By Sophia Cameron, Invasive Plant Management Intern and Jesse Wheeler, Vegetation Program Manager
Glossy buckthorn (Rhamnus frangula L.), is an invasive shrub species that has taken over the understories of many North American forests and wetlands. This prolific shrub has invaded several of Acadia’s diverse bogs, swamps, and forests. It is shade tolerant, allowing the shrub to establish successfully in densely forested areas. It can grow up to 20 feet tall but begins as multiple stems before developing a trunk at maturity. These early stems are greenish in color, and the older bark is grayish-brown and textured. Their leaves are simple, shiny, and untoothed. They are alternate but may appear opposite at first glance. The flowers are very small, and sometimes easy to miss. They have five white petals and bloom throughout the summer months. Their fruit grows in bundles of three to four fleshy berries and go from green to red to dark purple as they ripen through the summer.
Glossy buckthorn is frequently confused with its relative, common buckthorn (Rhamus cathartica). Though they appear very similar, they can be told apart based on the teeth that appear on the leaves of the common buckthorn, as well as having flowers with four petals instead of five. Common buckthorn is also invasive, but less so than glossy buckthorn in the Acadia region. Despite its name, glossy buckthorn stems are thornless, while common buckthorn has small spines on the end of its twigs.
How did it arrive here?
Like many invasive plants in North America, glossy buckthorn was intentionally planted in home gardens because of its height and dense foliage, which could be used as an effective privacy hedge. It was thought to be brought over in the 18th century for this purpose from its native habitat of Eurasia. The first recorded collection of glossy buckthorns outside of domestic cultivation was in 1934. Since then it has become a much bigger issue in the northern United States and Canada. Acadia’s first superintendent, George B. Dorr, listed glossy buckthorn in his families’ Mount Desert Nurseries catalog in 1900. Located at Oldfarm, near Compass Harbor. Glossy buckthorn grows among the historic nursery grounds to this day.
Why is it invasive?
Glossy buckthorn does very well in bright, open spaces, such as wetlands, pastures—especially along fence paths—and open woods. What sets it apart from other invasive species is its ability to colonize without disturbance. Many invasive plant species (i.e. honeysuckles, Japanese Knotweed, etc.) require soil disturbance to take root and become effective invaders, whereas glossy buckthorn does not require this. Because of this, it can establish populations almost anywhere that has enough moisture, including Acadia's summit seeps, salt marsh edges, and everywhere in between.
Like many invasive shrubs, glossy buckthorn is dispersed by either animals or water. The fleshy fruits are very attractive to birds, so they can travel far distances this way. Fruit production is best when the plant is growing in open spaces with plenty of sun, sometimes only taking 2-3 years for stems to reach maturity. Glossy buckthorn’s dense foliage and ability to mature quickly, allows it to outcompete most of the other low growing shrubs, tree seedlings, and herbaceous plants around it. This decreases the biodiversity of some of our most important wetlands and young forests.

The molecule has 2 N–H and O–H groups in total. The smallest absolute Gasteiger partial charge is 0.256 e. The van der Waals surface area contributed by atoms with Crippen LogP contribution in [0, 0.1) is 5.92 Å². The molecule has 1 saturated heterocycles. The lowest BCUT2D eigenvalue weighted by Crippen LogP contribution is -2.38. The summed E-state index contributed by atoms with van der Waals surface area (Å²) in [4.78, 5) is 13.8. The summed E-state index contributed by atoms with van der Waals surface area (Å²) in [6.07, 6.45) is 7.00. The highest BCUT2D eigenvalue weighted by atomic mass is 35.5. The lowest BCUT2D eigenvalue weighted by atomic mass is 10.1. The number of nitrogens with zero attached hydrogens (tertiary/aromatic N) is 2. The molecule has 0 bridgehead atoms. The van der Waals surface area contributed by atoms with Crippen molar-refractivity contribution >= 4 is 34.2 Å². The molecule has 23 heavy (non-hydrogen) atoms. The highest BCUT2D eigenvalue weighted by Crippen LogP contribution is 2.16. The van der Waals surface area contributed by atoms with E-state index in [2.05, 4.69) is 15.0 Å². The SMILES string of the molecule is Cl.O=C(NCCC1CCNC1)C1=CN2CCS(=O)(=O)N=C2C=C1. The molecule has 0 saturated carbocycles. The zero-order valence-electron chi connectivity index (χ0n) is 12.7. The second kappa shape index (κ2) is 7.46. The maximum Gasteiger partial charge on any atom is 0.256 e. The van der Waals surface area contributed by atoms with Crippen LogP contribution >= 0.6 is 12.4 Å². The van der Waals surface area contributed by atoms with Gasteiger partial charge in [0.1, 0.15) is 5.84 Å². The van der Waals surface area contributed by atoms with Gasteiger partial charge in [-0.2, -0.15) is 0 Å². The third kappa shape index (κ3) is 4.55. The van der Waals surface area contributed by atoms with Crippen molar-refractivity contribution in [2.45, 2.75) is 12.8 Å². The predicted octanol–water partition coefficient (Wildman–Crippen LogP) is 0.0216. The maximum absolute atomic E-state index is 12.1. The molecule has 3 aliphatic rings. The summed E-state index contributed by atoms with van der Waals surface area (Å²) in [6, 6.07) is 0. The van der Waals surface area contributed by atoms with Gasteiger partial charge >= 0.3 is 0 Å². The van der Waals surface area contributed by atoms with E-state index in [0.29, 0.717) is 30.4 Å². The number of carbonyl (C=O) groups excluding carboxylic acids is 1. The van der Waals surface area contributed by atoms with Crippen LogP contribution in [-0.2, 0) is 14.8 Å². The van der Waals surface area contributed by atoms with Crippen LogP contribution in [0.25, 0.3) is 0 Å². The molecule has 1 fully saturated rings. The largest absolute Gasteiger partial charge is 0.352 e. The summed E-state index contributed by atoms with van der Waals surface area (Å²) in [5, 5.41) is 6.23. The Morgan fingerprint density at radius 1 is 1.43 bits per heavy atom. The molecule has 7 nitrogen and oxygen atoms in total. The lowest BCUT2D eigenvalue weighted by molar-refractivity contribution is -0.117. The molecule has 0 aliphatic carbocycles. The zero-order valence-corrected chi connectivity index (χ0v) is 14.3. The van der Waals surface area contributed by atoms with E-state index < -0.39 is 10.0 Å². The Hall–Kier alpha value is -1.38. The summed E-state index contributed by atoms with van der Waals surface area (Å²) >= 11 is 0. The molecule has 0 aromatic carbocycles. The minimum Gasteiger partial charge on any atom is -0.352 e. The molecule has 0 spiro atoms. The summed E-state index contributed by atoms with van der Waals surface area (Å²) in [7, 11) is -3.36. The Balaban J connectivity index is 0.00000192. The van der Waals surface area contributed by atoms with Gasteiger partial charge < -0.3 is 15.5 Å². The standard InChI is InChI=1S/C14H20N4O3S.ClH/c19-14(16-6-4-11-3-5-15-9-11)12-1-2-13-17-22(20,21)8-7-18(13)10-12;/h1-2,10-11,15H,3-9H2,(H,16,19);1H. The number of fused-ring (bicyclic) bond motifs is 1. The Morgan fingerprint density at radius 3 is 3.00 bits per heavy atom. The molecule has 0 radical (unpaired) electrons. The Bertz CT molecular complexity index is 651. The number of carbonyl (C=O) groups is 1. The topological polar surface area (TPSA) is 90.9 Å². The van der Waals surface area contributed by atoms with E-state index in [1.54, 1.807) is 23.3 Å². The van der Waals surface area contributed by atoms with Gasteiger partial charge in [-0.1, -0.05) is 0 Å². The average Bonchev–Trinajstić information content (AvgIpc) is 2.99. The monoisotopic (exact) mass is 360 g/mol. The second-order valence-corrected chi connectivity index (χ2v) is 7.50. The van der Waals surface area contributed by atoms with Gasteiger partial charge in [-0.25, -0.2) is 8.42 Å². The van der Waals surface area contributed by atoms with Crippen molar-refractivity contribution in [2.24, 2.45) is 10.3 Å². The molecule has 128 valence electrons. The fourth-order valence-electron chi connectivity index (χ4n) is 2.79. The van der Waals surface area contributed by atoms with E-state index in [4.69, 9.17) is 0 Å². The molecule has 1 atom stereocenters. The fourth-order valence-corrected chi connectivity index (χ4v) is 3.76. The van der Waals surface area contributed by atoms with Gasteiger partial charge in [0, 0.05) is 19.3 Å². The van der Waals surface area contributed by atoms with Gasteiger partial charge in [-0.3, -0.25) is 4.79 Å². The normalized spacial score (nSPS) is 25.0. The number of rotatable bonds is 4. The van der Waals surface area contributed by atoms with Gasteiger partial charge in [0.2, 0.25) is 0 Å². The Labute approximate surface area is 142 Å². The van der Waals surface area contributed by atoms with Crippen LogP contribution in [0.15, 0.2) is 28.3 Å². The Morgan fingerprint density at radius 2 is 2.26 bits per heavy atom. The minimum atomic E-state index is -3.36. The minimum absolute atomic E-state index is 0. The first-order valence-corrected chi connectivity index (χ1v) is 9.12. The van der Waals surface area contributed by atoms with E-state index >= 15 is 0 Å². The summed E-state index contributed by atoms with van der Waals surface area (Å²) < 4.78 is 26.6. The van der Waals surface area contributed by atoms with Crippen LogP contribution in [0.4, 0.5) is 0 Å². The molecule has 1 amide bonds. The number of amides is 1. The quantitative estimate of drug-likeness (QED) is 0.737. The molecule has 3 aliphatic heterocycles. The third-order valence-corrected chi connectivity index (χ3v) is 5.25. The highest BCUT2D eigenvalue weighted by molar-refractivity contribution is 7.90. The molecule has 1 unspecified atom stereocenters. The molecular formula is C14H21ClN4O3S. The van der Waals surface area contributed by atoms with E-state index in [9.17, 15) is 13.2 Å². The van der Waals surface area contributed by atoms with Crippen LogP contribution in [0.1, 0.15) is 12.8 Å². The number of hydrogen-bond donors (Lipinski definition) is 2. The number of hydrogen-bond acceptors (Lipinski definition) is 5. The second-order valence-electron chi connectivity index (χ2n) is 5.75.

Management at Acadia
Glossy buckthorn is very carefully monitored by the Invasive Plant Management Team (IPMT) at Acadia and resource managers have prioritized its removal for more than a decade. It has been detected in several wetlands and new-growth forests throughout the park, most notably in Great Meadow and Kent Field. It has also been found along roadways and in abandoned fields.
In August 2020, the IPMT started removing glossy buckthorn from the Bass Harbor Marsh area. In the coming years, the IPMT will continue to return to this and other sites to monitor the changes in vegetation, and continue to control the invasive shrub. The IPMT follows a multi-year plan that involves the use of wetland-approved herbicides as well as cutting and stump removal to prevent new regrowth. Herbicide application is specifically timed to prevent the production of fruits, so that there is less dispersal throughout the park.
Public reporting of glossy buckthorn bushes within the park is highly encouraged by the IPMT. Removal of bushes on private property is also encouraged to decrease the overall population size and impact on natural resources. Visitors to the park should refrain from disturbing the bushes when they are flowering or have fruit, since this may encourage seed dispersal. Landowners can also plant native shrubs, trees, and flowers on their property in place of non-native invasive plants.
Duym, Ericka B. 2016. “Cultural Landscape Inventory and Assessment for Oldfarm”. The Somes Pond Center, Mount Desert, ME.
Michigan Department of Natural Resources. 2012. “Glossy buckthorn (Frangula alnus)”. Michigan Natural Features Inventory 2: 1-8. https://mnfi.anr.msu.edu/invasive-species/GlossyBuckthornBCP.pdf
Reinartz, James A, and Joanne Kline. 1988. “Glossy Buckthorn (Rhamnus Frangula), a Threat to the Vegetation of the Cedarburg Bog.” Field Station Bulletin 21(2): 20-35. https://dc.uwm.edu/cgi/viewcontent.cgi?article=1128&context=fieldstation_bulletins